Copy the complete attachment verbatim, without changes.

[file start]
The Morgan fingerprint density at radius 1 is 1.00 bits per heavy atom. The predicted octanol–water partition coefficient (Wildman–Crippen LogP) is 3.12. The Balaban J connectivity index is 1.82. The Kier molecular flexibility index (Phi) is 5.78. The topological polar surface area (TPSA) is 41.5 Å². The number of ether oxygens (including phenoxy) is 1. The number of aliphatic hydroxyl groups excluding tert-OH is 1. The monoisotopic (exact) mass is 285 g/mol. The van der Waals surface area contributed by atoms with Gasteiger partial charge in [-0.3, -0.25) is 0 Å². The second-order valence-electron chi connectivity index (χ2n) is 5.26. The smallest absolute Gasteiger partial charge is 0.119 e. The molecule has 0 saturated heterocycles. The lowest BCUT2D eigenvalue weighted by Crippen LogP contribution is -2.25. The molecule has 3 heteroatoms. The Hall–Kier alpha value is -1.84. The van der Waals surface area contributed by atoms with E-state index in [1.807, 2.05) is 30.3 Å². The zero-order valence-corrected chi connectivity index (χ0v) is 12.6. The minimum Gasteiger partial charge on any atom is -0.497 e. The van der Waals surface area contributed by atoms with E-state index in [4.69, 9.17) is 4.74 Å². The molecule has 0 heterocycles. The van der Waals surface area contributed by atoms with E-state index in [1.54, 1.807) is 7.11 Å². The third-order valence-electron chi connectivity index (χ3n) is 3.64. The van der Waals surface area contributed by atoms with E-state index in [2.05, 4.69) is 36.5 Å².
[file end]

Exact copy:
The Morgan fingerprint density at radius 1 is 1.00 bits per heavy atom. The predicted octanol–water partition coefficient (Wildman–Crippen LogP) is 3.12. The Balaban J connectivity index is 1.82. The Kier molecular flexibility index (Phi) is 5.78. The topological polar surface area (TPSA) is 41.5 Å². The number of ether oxygens (including phenoxy) is 1. The number of aliphatic hydroxyl groups excluding tert-OH is 1. The monoisotopic (exact) mass is 285 g/mol. The van der Waals surface area contributed by atoms with Gasteiger partial charge in [-0.3, -0.25) is 0 Å². The second-order valence-electron chi connectivity index (χ2n) is 5.26. The smallest absolute Gasteiger partial charge is 0.119 e. The molecule has 0 saturated heterocycles. The lowest BCUT2D eigenvalue weighted by Crippen LogP contribution is -2.25. The molecule has 3 heteroatoms. The Hall–Kier alpha value is -1.84. The van der Waals surface area contributed by atoms with E-state index in [1.807, 2.05) is 30.3 Å². The zero-order valence-corrected chi connectivity index (χ0v) is 12.6. The minimum Gasteiger partial charge on any atom is -0.497 e. The van der Waals surface area contributed by atoms with E-state index in [4.69, 9.17) is 4.74 Å². The molecule has 0 heterocycles. The van der Waals surface area contributed by atoms with E-state index in [1.54, 1.807) is 7.11 Å². The third-order valence-electron chi connectivity index (χ3n) is 3.64. The van der Waals surface area contributed by atoms with E-state index in [2.05, 4.69) is 36.5 Å².